Do not be alarmed by the color. It’s likely just a UV dye that has been intentionally added so that you could detect leaks more easily.
Alternatively, you may witness strange things being discharged inside the vehicle as well. If your vents ever start to blow out a white mist or vapor, check the vehicle’s undercarriage after you turn off the car from your drive. The mist you’re seeing is water vapor, and if the under carriage is dripping water, what you’re witnessing coming from the vent is essentially the cooling system making its own miniature clouds.
If there is no water dripping underneath, then it means your drain tube is clogged and condensate is accumulating in the heating and air box. If you unclog the tube, the clouds should go away.
Problems You Can Smell
Bad Odor from Vents
An air conditioner giving off a stench of syrup or hot antifreeze should be a tip that there’s either mildew on the evaporator or something wrong with your heater core. An additional test you can run to be sure is to see if your windows fog up especially easy while you’re driving at night. Quick-fogging windows coupled with the bad smell mean it’s a problem with the heater core.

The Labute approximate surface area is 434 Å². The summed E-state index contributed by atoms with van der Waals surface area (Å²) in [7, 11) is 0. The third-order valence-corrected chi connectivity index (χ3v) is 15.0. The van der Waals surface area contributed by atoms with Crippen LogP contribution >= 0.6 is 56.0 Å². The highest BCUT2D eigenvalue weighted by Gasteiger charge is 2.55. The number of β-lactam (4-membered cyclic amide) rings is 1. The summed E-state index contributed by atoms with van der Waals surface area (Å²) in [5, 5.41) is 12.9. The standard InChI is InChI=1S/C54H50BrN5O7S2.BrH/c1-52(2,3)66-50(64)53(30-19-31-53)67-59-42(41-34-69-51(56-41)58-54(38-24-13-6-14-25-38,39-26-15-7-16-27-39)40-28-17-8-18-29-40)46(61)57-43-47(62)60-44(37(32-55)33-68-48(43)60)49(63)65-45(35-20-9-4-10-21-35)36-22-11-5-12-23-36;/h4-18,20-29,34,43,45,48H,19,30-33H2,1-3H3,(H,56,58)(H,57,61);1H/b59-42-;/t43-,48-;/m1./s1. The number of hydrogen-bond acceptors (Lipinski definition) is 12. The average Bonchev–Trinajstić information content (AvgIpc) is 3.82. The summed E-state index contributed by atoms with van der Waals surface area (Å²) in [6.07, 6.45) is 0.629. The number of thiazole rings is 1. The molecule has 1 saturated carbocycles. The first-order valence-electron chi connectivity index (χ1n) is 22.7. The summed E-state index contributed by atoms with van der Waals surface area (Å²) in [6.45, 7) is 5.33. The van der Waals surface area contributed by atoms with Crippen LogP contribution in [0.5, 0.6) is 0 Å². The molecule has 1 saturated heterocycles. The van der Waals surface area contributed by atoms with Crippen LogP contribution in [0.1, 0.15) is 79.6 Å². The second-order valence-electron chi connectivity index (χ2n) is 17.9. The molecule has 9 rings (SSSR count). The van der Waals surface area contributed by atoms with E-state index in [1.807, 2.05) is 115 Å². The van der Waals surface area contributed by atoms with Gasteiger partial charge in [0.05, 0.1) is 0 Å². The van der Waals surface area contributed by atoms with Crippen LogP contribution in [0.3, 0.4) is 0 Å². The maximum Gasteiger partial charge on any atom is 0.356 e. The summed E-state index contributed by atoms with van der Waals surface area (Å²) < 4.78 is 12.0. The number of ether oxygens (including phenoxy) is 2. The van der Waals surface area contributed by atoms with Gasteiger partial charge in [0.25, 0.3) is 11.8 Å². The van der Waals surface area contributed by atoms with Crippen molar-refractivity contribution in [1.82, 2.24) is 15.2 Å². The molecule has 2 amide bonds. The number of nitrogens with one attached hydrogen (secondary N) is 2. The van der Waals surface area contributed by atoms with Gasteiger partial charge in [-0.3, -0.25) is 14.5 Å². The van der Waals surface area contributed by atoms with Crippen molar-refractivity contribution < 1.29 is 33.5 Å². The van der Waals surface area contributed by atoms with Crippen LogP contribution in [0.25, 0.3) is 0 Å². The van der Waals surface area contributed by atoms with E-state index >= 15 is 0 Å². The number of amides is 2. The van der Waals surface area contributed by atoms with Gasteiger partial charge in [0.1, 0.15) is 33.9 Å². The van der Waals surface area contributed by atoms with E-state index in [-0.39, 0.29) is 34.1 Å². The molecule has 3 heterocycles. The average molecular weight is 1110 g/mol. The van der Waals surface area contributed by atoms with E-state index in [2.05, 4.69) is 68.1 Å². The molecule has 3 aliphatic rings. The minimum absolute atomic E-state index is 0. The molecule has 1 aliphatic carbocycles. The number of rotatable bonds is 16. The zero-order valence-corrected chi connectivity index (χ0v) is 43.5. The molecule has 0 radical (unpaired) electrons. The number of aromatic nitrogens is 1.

They make a few chemicals that can be shot in there. A spray of bleach will work, also. The hardest thing is getting access to the core. You may have to cut a one-inch hole in the housing to get a good shot at it. Just make sure you know where you're drilling and stay well clear of the core. A little AC tape will cover the hole afterwards. Once you kill the smell, you can prevent further mold by turning off the AC and having the selector set on fresh air, not recirculation, with the blower on high. Let it run for a minute or two. This will dry the evaporator and ducts.
Gasoline Smell Coming Out of AC Vents
Gasoline smells coming from your car’s heating and cooling vents could mean there is a fuel leak somewhere under the hood.
WARNING: This is a dangerous situation, and you should have checked out by a mechanic immediately. If possible, consider having the vehicle towed to the mechanic instead of driving it there.